Released: 2013, Artnoir Productions
Reviewer: Metal-Rules.com UK Team
Having been around for quite a few years, Apathy began as a solo project by Vicktor Jonas in 2003. Since that time the project has expanded through recruiting various members and releasing a series of recordings along the way. Their latest output Beneath the Ashen Sky represents the Death/ Doom metal outfit’s most solid work to date and is a reflection of their maturity of sound.
Opening to the cathartic riffs of ‘Lepar Tides’ the growls are met with some solid drum work, as the aggressive tone of the band kicks right in. The chaos disperses with a brief piano section before hailing into a drum led fury that propels everything forward into death metal territory.
‘Typhoon’ comes loaded with plenty of guitar hooks to reel metal fans in, as the consistent drum pounds reverberate back and forth. The deep-throated lung bellowing corrodes with an interesting use of guitar melody before speeding up into sonic driven beast with plenty of double kick pedals smashing into your ear drums.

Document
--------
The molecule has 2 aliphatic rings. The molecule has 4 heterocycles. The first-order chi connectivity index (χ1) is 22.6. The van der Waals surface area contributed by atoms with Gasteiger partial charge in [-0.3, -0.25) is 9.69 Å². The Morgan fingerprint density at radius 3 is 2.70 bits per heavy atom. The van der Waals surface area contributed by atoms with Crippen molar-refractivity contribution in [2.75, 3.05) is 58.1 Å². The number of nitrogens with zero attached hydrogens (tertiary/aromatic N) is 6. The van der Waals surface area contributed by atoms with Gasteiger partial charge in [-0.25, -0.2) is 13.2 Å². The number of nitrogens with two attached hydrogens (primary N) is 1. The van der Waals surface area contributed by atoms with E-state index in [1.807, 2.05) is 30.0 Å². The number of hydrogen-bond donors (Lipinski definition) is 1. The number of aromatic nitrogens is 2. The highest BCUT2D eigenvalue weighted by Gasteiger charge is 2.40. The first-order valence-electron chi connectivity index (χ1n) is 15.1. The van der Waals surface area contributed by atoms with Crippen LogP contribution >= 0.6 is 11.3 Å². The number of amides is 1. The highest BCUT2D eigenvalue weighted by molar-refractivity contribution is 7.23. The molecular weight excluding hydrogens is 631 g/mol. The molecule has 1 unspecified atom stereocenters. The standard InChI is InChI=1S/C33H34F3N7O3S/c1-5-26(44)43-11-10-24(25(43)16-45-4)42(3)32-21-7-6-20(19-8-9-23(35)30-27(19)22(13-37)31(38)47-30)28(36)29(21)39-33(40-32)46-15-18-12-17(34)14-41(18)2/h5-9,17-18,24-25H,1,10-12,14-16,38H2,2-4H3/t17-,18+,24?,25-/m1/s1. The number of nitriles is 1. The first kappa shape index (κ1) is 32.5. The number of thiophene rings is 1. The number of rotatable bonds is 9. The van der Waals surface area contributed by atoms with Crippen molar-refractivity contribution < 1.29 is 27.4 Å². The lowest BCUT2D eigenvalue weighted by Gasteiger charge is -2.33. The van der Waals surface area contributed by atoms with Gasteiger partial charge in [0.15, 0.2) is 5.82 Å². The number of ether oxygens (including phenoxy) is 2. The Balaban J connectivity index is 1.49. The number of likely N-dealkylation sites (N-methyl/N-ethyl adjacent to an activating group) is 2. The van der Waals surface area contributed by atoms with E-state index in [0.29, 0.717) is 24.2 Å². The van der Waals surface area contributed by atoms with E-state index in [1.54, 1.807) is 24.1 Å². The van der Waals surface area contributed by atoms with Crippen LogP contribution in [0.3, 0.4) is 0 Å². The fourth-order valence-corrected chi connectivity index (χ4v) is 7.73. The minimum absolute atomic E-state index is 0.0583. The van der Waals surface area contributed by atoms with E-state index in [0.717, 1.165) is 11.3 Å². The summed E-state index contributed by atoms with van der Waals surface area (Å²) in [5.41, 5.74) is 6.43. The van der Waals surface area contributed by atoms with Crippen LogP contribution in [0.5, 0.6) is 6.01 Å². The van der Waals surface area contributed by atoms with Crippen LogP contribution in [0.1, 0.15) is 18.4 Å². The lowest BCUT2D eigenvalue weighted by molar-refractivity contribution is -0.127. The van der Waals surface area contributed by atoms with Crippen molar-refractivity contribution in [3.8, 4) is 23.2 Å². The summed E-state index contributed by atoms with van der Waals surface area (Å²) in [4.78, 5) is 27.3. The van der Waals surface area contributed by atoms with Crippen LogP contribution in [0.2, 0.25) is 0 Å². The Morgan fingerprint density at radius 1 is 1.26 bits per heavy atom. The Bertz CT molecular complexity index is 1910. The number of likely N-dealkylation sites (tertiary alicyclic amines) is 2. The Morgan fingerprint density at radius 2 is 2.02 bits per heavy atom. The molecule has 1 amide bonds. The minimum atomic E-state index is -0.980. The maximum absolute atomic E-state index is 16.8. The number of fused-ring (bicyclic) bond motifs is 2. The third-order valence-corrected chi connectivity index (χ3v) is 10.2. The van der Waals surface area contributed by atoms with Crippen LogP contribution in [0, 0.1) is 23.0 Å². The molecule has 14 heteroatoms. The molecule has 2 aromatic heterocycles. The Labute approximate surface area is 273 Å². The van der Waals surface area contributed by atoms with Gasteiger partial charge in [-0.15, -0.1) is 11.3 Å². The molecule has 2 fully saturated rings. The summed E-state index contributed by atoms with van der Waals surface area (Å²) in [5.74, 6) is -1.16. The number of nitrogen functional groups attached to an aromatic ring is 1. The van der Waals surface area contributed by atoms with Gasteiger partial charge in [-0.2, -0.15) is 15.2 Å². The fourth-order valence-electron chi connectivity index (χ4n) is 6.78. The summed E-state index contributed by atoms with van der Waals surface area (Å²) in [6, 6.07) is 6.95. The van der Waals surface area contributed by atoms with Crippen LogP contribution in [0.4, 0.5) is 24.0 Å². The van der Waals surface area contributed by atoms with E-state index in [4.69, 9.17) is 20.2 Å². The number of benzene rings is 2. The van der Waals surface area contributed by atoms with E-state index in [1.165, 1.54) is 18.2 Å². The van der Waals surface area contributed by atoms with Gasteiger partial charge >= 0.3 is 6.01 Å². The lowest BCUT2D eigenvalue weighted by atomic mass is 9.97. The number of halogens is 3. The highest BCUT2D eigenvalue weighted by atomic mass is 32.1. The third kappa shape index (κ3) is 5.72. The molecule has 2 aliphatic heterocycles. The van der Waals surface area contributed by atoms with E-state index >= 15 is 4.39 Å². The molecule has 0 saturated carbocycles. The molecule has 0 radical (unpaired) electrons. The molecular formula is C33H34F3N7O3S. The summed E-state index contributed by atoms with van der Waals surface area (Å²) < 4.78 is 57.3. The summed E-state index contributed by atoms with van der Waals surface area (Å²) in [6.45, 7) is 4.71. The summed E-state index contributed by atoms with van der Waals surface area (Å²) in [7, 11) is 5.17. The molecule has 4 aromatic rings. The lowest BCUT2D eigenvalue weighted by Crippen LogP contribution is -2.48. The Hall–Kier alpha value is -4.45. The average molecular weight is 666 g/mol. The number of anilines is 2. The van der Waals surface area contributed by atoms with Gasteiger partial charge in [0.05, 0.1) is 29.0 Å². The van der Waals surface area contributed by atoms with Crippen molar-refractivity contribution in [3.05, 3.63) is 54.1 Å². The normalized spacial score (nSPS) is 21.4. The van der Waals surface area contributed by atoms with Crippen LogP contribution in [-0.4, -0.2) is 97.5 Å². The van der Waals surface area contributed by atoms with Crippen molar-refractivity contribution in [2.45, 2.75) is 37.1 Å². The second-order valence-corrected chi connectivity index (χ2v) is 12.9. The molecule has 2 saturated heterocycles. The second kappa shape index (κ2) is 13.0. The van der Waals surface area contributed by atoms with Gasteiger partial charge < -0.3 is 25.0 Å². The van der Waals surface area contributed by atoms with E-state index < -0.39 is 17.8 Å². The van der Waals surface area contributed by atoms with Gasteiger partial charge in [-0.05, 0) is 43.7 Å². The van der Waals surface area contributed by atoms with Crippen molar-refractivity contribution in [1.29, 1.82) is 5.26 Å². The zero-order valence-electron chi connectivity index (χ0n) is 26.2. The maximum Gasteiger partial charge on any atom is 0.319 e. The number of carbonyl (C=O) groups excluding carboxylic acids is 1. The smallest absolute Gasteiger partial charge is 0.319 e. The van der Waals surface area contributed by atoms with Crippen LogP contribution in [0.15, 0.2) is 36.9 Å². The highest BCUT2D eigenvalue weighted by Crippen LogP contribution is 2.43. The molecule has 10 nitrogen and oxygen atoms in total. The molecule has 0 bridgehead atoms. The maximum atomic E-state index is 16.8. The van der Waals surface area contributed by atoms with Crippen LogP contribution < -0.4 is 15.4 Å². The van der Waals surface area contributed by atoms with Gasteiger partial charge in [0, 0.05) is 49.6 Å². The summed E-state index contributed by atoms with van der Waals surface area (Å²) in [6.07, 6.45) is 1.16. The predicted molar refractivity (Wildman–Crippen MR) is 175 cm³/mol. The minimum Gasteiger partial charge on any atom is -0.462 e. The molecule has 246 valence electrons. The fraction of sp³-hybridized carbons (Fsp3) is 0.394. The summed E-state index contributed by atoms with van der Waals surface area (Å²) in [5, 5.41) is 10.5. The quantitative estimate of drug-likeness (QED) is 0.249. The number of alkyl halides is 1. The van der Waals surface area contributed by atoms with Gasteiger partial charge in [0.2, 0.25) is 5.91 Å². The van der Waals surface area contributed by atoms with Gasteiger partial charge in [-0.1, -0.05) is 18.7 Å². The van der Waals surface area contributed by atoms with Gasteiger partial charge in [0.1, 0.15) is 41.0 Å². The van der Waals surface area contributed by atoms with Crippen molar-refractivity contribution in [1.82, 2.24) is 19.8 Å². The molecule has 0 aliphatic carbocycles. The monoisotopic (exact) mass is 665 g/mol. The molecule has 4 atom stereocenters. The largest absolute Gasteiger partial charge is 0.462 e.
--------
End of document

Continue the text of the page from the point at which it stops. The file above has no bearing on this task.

Meanwhile, the brutality of ‘Murder Sun’ remains a contender for one of the album’s strongest offerings with its vicious sounding vocals and metallic guitar drone. The weighty sound of ‘Consumed’ reveals the band’s solid transition between Doom driven melancholy and Death Metal abrasiveness that pulls no punches in its execution.
Finally, ‘Endgame’ displays some of the vocalist’s most infernal growls to be found here with a greater depth that has felt somewhat needed up until now. The pace of track has more of a sludgey progression than the earlier tracks and heightens the sense of despair. The final few moments see the band spiralling further downward into torment as the husky growls seethe with destructive energy.
Overall this was quite a formidable release that should easily draw in quite a crowd. There may not be anything particularly ground breaking about this band but they do display a well measured balance when it comes to song writing and they manage to keep their things interesting for the most part without lapsing into repetition, making this a worthy output for anyone looking for some no nonsense and ballsy metal.
Review by: Ben Spencer